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Displaying posts with tag: bash (reset)
MySQL Server-side

A student question: Does JavaScript make context switching for web-based applications obsolete? Wow! I asked what that meant. He said, it means JavaScript replaces all other server-side programming languages, like PHP, C#, or Python. I asked the student why he believed that. His answer was that’s what two interviewing managers told him.

I thought it would be interesting to put the idea to a test. Below is a Node.js script that acts as a utility that queries the MySQL database with substitution variables in query. It also returns a standard out (stdout) stream of the MySQL query’s results. It also supports three flag and value pairs as arguments, and optionally writes the results of the MySQL query to a log file while still returning result as the stdout value. All errors are written to the standard error (stderr) stream.

The Node.js solution is completely portable between Windows …

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Slick Command-Line Tricks for a Tungsten MySQL / MariaDB Database Cluster

Overview The Skinny

Tungsten Clustering provides high availability, disaster recovery, and a host of other benefits for MySQL / MariaDB / Percona Server databases. In this blog post we will explore some of the shell aliases I use every day to administer various Tungsten Clusters.

Shell Aliases: A Quick Review Quick and Easy

A shell alias is simply a way to create a shortcut for frequently-used command sequences.

For example, I like to shorten the command clear to cls, i.e.

shell> alias cls=clear
shell> cls

If you create an alias on the fly it will be lost when the shell exits.

To save aliases so they are available to all shell sessions, update your shell’s profile or rc script.

For example, add the below line to the bottom of …

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Handy JSON to MySQL Loading Script

JSON in Flat File to MySQL DatabaseSo how do you load that JSON data file into MySQL. Recently I had this question presented to me and I thought I would share a handy script I use to do such work. For this example I will use the US Zip (postal) codes from JSONAR. Download and unzip the file. The data file is named zips.json and it can not be bread directly into MySQL using the SOURCE command. It needs to have the information wrapped in a more palatable fashion.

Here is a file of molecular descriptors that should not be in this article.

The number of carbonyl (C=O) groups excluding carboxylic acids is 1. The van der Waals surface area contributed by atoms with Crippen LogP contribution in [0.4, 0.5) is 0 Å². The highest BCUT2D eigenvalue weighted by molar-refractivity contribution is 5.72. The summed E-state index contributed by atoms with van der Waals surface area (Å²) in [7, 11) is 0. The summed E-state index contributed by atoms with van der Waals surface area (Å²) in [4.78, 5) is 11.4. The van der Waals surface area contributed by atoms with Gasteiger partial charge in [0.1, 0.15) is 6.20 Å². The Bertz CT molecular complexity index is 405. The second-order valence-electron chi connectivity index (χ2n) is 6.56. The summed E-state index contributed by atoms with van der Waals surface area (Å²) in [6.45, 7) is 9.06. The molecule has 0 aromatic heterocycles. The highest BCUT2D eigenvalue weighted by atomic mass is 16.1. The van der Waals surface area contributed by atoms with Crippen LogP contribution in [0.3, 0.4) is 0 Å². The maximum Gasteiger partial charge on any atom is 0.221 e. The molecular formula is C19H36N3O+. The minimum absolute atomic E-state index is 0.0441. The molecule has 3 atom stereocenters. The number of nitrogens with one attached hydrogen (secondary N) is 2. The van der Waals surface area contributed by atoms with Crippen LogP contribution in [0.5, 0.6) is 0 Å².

head zips.json 
{ "city" : "AGAWAM", "loc" : [ -72.622739, 42.070206 ], "pop" : 15338, "state" : "MA", "_id" : "01001" }
{ "city" : "CUSHMAN", "loc" : [ -72.51564999999999, 42.377017 ], "pop" : 36963, "state" : "MA", "_id" : "01002" }
{ "city" : "BARRE", "loc" : [ -72.10835400000001, 42.409698 ], "pop" : 4546, "state" : "MA", "_id" : "01005" }
{ "city" : "BELCHERTOWN", "loc" : [ -72.41095300000001, …
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Encrypt your –defaults-file

Encrypt your credentials using GPG

This blog post will look how to use encryption to secure your database credentials.

In the recent blog post Use MySQL Shell Securely from Bash, there are some good examples of how you might avoid using a ~/.my.cnf – but you still need to put that password down on disk in the script. MySQL 5.6.6 and later introduced the  –login-path option, which is a handy way to store per-connection entries and keep the credentials in an encrypted format. This is a great improvement, but as shown in Get MySQL Passwords in Plain Text from .mylogin.cnf, …

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Use MySQL Shell Securely from Bash

This blog post discusses how to use MySQL shell securely from Bash.

The Bourne shell is everywhere. It is part of the most basic Linux install. You will find it on the biggest SPARC machines down to a Raspberry Pi. It is nice to know it will always be there. Unlike other, more complex scripting environments such as Perl and Python, it doesn’t require any additional dependencies to be installed.

Anyone that has automated a MySQL task using a Bourne shell such as Bash will be familiar with the following message: